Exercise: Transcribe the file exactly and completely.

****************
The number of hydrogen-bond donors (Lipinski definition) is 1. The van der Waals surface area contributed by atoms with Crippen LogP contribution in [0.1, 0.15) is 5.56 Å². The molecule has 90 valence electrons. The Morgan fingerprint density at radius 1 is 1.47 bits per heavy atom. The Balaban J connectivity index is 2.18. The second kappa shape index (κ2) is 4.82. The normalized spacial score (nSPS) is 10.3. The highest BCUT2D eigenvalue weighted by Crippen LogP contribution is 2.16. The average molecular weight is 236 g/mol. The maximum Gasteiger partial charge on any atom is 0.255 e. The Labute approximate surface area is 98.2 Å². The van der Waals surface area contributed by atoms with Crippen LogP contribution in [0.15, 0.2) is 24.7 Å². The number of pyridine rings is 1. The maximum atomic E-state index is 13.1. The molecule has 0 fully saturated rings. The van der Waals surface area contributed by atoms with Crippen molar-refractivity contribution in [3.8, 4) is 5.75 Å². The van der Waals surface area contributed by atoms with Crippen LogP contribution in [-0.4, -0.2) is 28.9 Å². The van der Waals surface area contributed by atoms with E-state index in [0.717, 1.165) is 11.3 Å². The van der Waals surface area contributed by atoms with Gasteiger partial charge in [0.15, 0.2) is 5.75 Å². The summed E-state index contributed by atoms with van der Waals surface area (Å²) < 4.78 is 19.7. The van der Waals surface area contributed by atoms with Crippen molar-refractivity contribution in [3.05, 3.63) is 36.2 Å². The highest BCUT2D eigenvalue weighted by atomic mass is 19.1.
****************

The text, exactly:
The number of hydrogen-bond donors (Lipinski definition) is 1. The van der Waals surface area contributed by atoms with Crippen LogP contribution in [0.1, 0.15) is 5.56 Å². The molecule has 90 valence electrons. The Morgan fingerprint density at radius 1 is 1.47 bits per heavy atom. The Balaban J connectivity index is 2.18. The second kappa shape index (κ2) is 4.82. The normalized spacial score (nSPS) is 10.3. The highest BCUT2D eigenvalue weighted by Crippen LogP contribution is 2.16. The average molecular weight is 236 g/mol. The maximum Gasteiger partial charge on any atom is 0.255 e. The Labute approximate surface area is 98.2 Å². The van der Waals surface area contributed by atoms with Crippen LogP contribution in [0.15, 0.2) is 24.7 Å². The number of pyridine rings is 1. The maximum atomic E-state index is 13.1. The molecule has 0 fully saturated rings. The van der Waals surface area contributed by atoms with Crippen molar-refractivity contribution in [3.8, 4) is 5.75 Å². The van der Waals surface area contributed by atoms with Crippen LogP contribution in [-0.4, -0.2) is 28.9 Å². The van der Waals surface area contributed by atoms with E-state index in [0.717, 1.165) is 11.3 Å². The van der Waals surface area contributed by atoms with Gasteiger partial charge in [0.15, 0.2) is 5.75 Å². The summed E-state index contributed by atoms with van der Waals surface area (Å²) < 4.78 is 19.7. The van der Waals surface area contributed by atoms with Crippen molar-refractivity contribution in [3.05, 3.63) is 36.2 Å². The highest BCUT2D eigenvalue weighted by atomic mass is 19.1.